Investor's Business Daily
Why Warren Buffett's Laissez-Faire Management Style Works
by Gary M. Stern
For many senior executives, someone is always looking over their shoulders.
In these tough times, many CEOs put their management team under a microscope. Are the execs hitting the numbers and expanding market share? But a super honcho at one company has become known for giving subsidiary heads lots of leeway and freedom: Warren Buffett.
In the 2010 Berkshire Hathaway (BRKA) annual report, Buffett wrote of his holding company: "We tend to let our many subsidiaries operate on their own, without our supervising and monitoring them to any degree. Most managers use the independence we grant them magnificently, by maintaining an owner-oriented attitude."
CEO Abrams poses at the Montvale, N.J., headquarters of Benjamin Moore & Co. He says Warren Buffett left the details of operating the paint maker to...
CEO Abrams poses at the Montvale, N.J., headquarters of Benjamin Moore & Co. He says Warren Buffett left the details of operating the paint maker to... View Enlarged Image
Delicate Balancing Act
When CEOs nix micromanaging and give their lieutenants plenty of slack, it involves walking a fine line. Giving the exec team lots of latitude to make decisions instills confidence. But CEOs must still oversee performance to ensure results. When executed effectively, this balancing act of providing autonomy with loose oversight can boost performance and revenue.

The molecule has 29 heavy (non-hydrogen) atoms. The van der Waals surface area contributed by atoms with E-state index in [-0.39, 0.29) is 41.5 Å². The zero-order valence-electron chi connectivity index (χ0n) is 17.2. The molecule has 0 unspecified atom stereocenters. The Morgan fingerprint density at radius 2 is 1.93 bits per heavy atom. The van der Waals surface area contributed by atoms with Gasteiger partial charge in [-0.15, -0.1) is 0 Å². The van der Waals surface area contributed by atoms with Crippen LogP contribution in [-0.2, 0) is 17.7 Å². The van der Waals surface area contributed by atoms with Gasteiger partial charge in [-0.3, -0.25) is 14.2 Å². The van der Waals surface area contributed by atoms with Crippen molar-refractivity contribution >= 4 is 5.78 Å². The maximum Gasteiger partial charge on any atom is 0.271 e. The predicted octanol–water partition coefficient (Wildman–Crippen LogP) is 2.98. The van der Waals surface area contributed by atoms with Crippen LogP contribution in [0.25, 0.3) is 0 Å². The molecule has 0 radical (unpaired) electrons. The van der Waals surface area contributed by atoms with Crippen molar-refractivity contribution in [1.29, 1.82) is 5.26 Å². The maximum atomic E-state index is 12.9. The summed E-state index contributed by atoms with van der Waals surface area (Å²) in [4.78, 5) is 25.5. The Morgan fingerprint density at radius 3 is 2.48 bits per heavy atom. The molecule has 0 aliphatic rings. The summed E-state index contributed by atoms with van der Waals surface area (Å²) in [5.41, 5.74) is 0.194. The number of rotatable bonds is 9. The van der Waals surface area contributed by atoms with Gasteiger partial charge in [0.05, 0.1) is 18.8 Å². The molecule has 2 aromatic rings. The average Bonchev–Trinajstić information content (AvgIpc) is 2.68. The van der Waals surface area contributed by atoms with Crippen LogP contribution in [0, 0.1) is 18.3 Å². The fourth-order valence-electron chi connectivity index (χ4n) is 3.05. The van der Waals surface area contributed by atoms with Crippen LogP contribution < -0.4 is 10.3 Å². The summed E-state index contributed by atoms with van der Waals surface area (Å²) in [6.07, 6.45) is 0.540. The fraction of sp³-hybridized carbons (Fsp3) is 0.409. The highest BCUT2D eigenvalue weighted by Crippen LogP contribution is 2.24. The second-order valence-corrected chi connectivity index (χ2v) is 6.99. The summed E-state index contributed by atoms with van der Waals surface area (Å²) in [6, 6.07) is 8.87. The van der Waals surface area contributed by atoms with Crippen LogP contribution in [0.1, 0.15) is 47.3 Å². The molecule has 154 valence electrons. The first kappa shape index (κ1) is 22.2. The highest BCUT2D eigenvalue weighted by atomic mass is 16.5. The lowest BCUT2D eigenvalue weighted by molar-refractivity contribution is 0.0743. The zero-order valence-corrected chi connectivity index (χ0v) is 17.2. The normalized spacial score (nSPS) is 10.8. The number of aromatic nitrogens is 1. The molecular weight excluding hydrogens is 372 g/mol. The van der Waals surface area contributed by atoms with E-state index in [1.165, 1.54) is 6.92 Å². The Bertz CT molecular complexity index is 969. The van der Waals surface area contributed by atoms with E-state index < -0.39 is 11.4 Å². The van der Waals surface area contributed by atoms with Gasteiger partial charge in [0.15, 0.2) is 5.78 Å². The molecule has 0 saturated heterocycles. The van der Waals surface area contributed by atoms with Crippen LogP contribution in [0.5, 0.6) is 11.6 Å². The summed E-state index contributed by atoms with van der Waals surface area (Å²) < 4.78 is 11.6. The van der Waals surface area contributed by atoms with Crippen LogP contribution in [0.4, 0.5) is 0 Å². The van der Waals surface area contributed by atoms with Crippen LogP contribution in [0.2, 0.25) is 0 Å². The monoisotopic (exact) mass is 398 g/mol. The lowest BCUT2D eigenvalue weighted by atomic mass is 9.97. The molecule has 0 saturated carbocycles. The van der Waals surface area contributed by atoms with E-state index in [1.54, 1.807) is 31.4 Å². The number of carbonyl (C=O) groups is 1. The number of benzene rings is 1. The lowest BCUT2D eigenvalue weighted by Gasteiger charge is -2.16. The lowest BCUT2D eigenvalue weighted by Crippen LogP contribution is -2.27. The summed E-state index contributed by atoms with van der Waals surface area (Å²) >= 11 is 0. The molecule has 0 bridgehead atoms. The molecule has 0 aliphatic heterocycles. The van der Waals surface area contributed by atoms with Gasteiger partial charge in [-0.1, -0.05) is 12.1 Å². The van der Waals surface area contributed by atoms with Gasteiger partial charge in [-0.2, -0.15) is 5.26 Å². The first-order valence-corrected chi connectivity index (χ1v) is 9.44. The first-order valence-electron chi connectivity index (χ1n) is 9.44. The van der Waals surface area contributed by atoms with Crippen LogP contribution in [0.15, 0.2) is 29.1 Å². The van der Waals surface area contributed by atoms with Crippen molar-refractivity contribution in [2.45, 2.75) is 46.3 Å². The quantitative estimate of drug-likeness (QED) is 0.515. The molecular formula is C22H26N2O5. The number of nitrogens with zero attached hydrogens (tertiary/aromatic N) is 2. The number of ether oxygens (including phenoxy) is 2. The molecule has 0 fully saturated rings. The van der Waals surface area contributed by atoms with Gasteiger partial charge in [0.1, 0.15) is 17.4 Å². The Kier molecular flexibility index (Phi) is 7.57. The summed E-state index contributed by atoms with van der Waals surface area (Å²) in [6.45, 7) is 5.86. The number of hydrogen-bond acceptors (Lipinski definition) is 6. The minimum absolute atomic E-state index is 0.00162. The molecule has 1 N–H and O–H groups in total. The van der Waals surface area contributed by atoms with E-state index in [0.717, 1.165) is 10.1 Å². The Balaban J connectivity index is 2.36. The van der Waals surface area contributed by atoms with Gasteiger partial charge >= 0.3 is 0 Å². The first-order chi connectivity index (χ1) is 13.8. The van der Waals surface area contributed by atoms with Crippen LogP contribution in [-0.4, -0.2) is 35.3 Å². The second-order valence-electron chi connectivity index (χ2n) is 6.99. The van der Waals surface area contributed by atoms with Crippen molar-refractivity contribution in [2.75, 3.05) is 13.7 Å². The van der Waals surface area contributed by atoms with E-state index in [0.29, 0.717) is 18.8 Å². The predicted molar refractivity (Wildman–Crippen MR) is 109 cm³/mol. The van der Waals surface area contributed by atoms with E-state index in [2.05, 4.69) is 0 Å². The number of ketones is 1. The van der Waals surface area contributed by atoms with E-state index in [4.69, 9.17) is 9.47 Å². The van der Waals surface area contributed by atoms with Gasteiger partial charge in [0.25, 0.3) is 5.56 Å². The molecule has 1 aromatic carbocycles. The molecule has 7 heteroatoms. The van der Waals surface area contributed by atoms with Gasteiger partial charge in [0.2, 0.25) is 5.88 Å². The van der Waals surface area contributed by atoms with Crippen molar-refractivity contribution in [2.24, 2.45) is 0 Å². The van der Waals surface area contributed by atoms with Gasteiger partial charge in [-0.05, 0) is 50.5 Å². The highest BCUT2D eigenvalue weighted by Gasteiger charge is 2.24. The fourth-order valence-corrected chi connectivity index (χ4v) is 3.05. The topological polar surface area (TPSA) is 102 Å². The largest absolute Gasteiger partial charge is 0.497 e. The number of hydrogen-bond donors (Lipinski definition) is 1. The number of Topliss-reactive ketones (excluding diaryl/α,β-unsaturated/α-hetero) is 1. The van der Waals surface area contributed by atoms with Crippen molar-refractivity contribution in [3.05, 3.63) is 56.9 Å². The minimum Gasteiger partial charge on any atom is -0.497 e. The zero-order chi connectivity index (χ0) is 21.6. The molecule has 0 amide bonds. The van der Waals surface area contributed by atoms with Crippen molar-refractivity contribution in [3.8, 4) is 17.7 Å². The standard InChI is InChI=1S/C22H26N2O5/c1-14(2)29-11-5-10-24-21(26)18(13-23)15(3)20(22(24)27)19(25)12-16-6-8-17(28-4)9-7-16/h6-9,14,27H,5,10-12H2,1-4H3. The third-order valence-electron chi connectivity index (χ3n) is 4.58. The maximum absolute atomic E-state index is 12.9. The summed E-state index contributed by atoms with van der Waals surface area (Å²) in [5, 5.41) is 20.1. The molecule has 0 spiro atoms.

Buffett's laissez-faire management style paid off in 2009 as Berkshire Hathaway's stock rose by 19.8%. How can hands-off management work? If it succeeds for Buffett, can it work for other CEOs?
Not every CEO micromanages, says Marshall Goldsmith, a leadership consultant and co-author of What Got You Here Won't Get You There" "The best CEOs only micromanage teams that need micromanagement," he said. CEOs that provide structure and direction to people who need this guidance are offering effective situational leadership.
Buffett employs a hands-off management style because "he knows that people perform best when given autonomy. If you give people autonomy, it's motivating for most people," said Alice Schroeder, author of "The Snowball, Warren Buffett and the Business of Life."
Schroeder says Berkshire Hathaway operates as a holding company that acquires other firms. Buffett's style works because he buys companies with experienced CEOs who are self-sufficient and focused on profitability. Buffett's philosophy: get out of their way and let them run their business.
CEOs who show hands-off managing are balancing over-management and under-management, Goldsmith says. Over-management can demoralize talented people, and under-management can lead to problems when leaders aren't qualified for the job. Another wrinkle is that the job changes and they can't adapt to the new environment.
Laissez-faire thrives at Berkshire Hathaway because "each company has its own culture," Schroeder said. "Berkshire Hathaway doesn't impose a conventional human resources and promotions process on them. If it did, laissez-faire wouldn't work."